There is a big problem in the world of viral ads, viral hoaxes. How are we supposed to tell the difference when more often than not, a real viral campaign is released 'discreetly', giving bogus information in the whois and being completely non-transparent as to who really created the campaign. Just like a viral hoax. Countless virals don't spread on the web as in port 80 - but via IM and email as people attach films to their messages and pass them on. The only thing that can tell us who dunnit is the sender at the end of the clip - what if the end of the clip is lying? How is the viewer supposed to know? Remember what may have been the very first viral ever - the Rubberburner/ Currylink craze for Lee jeans? The WHOIS Information gave them away but many people did not know to look at the whois, and fell for the idea of rubberburner hook line and sinker anyway. The only thing that has really changed since then is that more often than not, the whois info is full of bogus info.
Take the recent "viral" campaign for Bryan Adams album called roomservice. Adblogs such as the well visited Adrants wrote about it, twice even - yet didn't know it was a hoax, despite the ads unappetizing drama. In the post Brian Adams Valentine Viral Vomit Follow Up Adrants Steve Hall said:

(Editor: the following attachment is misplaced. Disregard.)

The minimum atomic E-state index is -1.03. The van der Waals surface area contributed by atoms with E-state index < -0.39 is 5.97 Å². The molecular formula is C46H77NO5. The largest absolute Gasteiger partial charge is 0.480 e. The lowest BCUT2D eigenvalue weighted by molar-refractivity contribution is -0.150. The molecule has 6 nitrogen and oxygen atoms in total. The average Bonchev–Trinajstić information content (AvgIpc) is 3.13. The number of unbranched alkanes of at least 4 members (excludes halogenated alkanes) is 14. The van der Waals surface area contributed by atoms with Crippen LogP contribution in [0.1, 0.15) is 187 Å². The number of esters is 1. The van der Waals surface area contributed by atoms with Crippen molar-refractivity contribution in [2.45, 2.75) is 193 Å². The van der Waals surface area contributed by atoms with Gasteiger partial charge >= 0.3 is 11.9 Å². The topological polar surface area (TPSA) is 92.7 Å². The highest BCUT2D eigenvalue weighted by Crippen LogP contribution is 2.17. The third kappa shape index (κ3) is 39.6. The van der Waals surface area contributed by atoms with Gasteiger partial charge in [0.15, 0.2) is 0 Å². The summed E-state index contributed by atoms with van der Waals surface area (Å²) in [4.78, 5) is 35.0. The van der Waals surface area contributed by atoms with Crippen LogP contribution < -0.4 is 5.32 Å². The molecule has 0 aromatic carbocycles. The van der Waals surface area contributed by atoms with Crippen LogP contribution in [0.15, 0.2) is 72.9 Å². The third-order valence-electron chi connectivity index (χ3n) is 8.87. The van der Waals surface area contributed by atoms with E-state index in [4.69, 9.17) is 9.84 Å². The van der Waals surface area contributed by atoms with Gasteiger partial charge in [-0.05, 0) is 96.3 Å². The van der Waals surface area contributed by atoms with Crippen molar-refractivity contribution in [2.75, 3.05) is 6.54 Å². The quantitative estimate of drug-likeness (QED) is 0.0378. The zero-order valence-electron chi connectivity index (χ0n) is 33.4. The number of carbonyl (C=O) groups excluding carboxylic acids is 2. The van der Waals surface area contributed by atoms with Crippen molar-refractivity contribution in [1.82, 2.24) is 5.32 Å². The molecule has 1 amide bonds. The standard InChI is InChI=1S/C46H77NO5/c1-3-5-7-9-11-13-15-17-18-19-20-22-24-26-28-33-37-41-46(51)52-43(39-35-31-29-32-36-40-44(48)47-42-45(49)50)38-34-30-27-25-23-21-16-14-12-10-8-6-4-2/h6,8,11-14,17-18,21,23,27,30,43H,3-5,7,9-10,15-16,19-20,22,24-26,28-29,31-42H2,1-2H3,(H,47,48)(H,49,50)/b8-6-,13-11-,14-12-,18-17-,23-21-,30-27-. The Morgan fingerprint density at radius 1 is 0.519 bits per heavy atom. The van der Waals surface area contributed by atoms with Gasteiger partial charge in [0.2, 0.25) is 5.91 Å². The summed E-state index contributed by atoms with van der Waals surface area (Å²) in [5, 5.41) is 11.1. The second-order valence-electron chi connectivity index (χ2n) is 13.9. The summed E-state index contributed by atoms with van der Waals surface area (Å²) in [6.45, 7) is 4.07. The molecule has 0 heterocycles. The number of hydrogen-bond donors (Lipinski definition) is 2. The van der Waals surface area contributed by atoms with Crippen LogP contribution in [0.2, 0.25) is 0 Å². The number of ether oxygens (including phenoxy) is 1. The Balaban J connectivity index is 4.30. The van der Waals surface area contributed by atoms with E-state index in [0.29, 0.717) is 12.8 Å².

OK, so Valentine's day was two days ago and on that day, aside from Hallmark's website crashing, Bryan Adams revealed he was behind the disgusting Who Ordered Room Service viral video in which a waiter enters a hotel room and pukes all over a knecking couple enjoying some love on the bed. Yup, Adams' new album is called Who Ordered Room Service and somehow he thought the relationship between puking and promoting an album was a good thing.
It's a complete hoax, the ads were created by Frank Lesser and Jason Woliner directors in New York, just for the heck of it. No word yet if Bryan Adams plans to sue them. Why sully someone elses brand to propell yours (especially when you're not intitially taking credit for it)?
"Not by any stretch of the imagination has the ad been endorsed by Bryan Adams or his management company," said Tyson Parker, from Universal Music Canada.